Review

Review: The Painted Man (Demon Cycle #1) by Peter V. Brett

The Painted Man (The Demon Cycle #1) by Peter V. Brett

5 out of 5 stars

**spoiler alert**

After finishing Mass Effect 3, I really wanted to read some sci-fi. So I went down to my local library, and browsed the (rather pathetic) sci-fi and fantasy section. I came back with four fantasy books, and just one sci-fi. Luckily, one of the fantasy books was this one, because it was amazing. I was first drawn in by the cover – rather mysterious – and then the blurb.

The entire concept of demons (or ‘corelings’) springing up out of the earth after the sun has set – or even when it is dark enough during the day, caused by storms and the like – really interested me. The people of this fantasy world live in fear of the dark, because there is actually something out there, and to prevent demon attacks they must ward their homes, businesses, cities etc, or travellers must create ward circles in which to hide at night. But the wards can be easily disturbed – washed away by rain, covered by snow or leaves, even just a person treading on one of the wards can break the circle. Everyone lives in constant fear, and no-one has the means, or courage, to face up to the demons. That is until Arlen finds a warded spear in the ruins of an ancient city, and using murals and the spear itself begins to recreate the wards, even going to far as tattooing his entire body – hence the ‘Painted’ or ‘Warded Man’.

I have to admit when I first opened the book and read that the main protagonist was a ten-year old boy, my heart sunk a little. I often get annoyed by such young protagonists, but Arlen really surprised me. He was clever and a realist, and very, very determined. And his transformation into the Painted Man was fantastic – strengthened by past losses, and desperate to not turn into his father. In fact, all three of the protagonists were very likeable and it was interesting to follow them from their pre-teens (or earlier, in Rojer’s case), to adulthood. I like Leesha for her sense of morals and her determination to live her life as she wanted.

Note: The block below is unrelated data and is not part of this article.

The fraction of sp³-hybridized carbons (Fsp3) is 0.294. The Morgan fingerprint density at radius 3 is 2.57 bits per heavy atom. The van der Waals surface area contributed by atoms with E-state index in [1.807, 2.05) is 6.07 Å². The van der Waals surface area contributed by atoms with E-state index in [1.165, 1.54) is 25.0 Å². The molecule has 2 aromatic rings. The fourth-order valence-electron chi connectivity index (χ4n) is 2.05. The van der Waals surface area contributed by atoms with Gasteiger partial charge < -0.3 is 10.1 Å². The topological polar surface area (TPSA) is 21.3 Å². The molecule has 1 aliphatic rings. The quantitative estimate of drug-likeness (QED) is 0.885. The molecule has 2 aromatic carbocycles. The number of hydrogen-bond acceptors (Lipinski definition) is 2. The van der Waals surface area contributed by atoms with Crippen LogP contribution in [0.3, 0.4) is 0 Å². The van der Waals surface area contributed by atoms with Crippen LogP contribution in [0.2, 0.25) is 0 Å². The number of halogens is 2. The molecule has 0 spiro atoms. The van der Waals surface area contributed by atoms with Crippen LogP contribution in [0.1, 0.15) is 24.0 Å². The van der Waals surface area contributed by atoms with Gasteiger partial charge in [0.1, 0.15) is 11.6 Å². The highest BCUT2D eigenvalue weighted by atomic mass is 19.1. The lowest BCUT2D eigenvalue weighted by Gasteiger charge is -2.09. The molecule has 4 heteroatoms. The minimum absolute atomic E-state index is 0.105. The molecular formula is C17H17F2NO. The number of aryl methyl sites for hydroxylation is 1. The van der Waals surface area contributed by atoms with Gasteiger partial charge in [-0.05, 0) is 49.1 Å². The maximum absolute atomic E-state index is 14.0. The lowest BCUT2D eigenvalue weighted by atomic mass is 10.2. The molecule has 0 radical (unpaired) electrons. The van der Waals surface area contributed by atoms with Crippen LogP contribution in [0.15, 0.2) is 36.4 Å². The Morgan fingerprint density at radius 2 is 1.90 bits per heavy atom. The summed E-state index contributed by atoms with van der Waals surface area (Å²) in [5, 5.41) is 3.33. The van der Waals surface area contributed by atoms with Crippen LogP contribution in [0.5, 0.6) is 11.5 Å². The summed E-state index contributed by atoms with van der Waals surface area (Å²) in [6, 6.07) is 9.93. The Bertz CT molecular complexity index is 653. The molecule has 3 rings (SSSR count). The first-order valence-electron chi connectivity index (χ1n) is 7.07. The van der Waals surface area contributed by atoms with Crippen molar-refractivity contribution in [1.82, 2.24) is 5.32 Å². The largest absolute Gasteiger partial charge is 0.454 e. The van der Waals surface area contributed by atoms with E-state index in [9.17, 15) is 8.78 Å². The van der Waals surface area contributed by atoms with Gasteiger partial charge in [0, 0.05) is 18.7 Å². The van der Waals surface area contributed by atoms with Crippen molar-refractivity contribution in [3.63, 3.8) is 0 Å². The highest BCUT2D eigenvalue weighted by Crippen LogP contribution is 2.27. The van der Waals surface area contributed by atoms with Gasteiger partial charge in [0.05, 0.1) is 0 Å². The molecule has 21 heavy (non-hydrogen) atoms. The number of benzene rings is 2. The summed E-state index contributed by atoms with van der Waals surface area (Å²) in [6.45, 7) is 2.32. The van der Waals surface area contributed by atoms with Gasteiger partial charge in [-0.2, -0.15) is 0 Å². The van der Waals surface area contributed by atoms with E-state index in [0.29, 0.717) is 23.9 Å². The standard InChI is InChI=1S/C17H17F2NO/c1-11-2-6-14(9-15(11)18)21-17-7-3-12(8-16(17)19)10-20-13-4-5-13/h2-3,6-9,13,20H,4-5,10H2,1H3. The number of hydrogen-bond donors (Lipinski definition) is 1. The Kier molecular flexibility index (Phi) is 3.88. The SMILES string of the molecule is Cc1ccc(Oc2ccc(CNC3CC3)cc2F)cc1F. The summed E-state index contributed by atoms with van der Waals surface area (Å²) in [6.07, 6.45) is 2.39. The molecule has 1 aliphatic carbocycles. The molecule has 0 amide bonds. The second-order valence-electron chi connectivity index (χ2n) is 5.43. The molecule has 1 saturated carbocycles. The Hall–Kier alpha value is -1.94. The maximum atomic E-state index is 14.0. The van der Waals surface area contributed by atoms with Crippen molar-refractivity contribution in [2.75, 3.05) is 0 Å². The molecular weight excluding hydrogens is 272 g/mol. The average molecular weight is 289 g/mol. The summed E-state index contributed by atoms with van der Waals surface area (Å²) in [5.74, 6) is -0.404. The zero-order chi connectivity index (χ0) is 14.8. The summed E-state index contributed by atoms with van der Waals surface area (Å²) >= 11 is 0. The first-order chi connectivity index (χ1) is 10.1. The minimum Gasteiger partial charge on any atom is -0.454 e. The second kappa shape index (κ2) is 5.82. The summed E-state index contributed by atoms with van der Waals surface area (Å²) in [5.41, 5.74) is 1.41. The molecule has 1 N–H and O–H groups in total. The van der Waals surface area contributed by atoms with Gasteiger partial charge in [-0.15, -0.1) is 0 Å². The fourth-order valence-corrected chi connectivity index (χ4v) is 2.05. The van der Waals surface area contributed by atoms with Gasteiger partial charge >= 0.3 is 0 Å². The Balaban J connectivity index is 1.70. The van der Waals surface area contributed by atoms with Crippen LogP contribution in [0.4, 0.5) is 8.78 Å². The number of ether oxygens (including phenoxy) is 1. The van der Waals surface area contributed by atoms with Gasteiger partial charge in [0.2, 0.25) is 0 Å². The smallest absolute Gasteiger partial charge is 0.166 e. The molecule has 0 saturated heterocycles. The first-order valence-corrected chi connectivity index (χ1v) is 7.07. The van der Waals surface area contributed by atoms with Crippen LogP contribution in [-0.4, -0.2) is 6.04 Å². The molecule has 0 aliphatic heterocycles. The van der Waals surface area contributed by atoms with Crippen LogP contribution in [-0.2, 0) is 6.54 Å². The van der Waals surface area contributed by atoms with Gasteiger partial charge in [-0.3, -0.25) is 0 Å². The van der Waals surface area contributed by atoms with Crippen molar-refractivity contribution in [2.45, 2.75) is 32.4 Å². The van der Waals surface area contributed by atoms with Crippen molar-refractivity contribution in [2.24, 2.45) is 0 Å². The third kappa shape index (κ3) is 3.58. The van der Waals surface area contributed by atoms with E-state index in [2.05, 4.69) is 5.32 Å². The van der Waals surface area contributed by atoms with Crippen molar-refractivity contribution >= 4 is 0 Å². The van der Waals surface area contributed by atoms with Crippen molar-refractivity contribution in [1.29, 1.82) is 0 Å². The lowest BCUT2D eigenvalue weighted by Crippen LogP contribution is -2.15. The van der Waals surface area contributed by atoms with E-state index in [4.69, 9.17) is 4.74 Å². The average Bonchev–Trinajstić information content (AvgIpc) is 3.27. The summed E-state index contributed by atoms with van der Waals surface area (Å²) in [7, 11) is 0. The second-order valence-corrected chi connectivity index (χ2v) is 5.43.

Often with fantasy novels, the authors understandably want to create something new, a new world, but some times it can get very complicated. The Warding system was very understandable, and I can’t wait to find out more of its back story, along with the history of the Core and corelings – which I hope will be coming up in the next two books.

I really loved the pacing of the book. Brett didn’t switch between POVs too quickly, nor too slowly. It felt like just as something big was building up for each character, the POV would switch, which definitely kept me reading to find out what happened next. The action scenes were brilliant and fast paced.

As much as I love fantasy, I haven’t found too many series that have really gripped me. The Lord of the Rings and A Song of Ice and Fire go without saying, but I feel this series (trilogy?) could soon join them. I will definitely be looking out for book two, and book three when it is published – apparently February 2013.

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